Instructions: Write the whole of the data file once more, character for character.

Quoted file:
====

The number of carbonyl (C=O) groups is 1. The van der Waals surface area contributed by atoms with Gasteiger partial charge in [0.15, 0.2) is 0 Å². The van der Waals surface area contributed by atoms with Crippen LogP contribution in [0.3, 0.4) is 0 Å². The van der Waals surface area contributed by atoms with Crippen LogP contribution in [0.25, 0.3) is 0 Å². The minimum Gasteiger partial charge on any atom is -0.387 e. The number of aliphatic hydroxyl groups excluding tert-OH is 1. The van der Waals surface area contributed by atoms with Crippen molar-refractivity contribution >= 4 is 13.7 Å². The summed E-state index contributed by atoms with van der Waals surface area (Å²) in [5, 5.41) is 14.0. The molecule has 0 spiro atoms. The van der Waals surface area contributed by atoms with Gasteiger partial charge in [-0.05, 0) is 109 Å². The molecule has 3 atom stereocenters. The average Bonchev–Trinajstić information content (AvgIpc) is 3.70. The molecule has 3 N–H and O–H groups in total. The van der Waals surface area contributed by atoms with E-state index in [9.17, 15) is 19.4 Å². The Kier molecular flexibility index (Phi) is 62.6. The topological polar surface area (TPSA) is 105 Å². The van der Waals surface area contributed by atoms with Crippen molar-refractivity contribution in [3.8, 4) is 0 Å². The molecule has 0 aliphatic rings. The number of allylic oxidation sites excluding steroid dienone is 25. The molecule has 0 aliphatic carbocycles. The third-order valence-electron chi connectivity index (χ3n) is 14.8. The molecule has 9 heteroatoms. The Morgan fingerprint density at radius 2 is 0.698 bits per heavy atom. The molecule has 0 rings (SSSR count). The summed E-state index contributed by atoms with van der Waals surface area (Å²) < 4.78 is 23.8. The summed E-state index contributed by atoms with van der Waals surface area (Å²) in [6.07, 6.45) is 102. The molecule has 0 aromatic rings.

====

The number of carbonyl (C=O) groups is 1. The van der Waals surface area contributed by atoms with Gasteiger partial charge in [0.15, 0.2) is 0 Å². The van der Waals surface area contributed by atoms with Crippen LogP contribution in [0.3, 0.4) is 0 Å². The van der Waals surface area contributed by atoms with Crippen LogP contribution in [0.25, 0.3) is 0 Å². The minimum Gasteiger partial charge on any atom is -0.387 e. The number of aliphatic hydroxyl groups excluding tert-OH is 1. The van der Waals surface area contributed by atoms with Crippen molar-refractivity contribution >= 4 is 13.7 Å². The summed E-state index contributed by atoms with van der Waals surface area (Å²) in [5, 5.41) is 14.0. The molecule has 0 spiro atoms. The van der Waals surface area contributed by atoms with Gasteiger partial charge in [-0.05, 0) is 109 Å². The molecule has 3 atom stereocenters. The average Bonchev–Trinajstić information content (AvgIpc) is 3.70. The molecule has 3 N–H and O–H groups in total. The van der Waals surface area contributed by atoms with E-state index in [9.17, 15) is 19.4 Å². The Kier molecular flexibility index (Phi) is 62.6. The topological polar surface area (TPSA) is 105 Å². The van der Waals surface area contributed by atoms with Crippen molar-refractivity contribution in [3.8, 4) is 0 Å². The molecule has 0 aliphatic rings. The number of allylic oxidation sites excluding steroid dienone is 25. The molecule has 0 aliphatic carbocycles. The third-order valence-electron chi connectivity index (χ3n) is 14.8. The molecule has 9 heteroatoms. The Morgan fingerprint density at radius 2 is 0.698 bits per heavy atom. The molecule has 0 rings (SSSR count). The summed E-state index contributed by atoms with van der Waals surface area (Å²) < 4.78 is 23.8. The summed E-state index contributed by atoms with van der Waals surface area (Å²) in [6.07, 6.45) is 102. The molecule has 0 aromatic rings.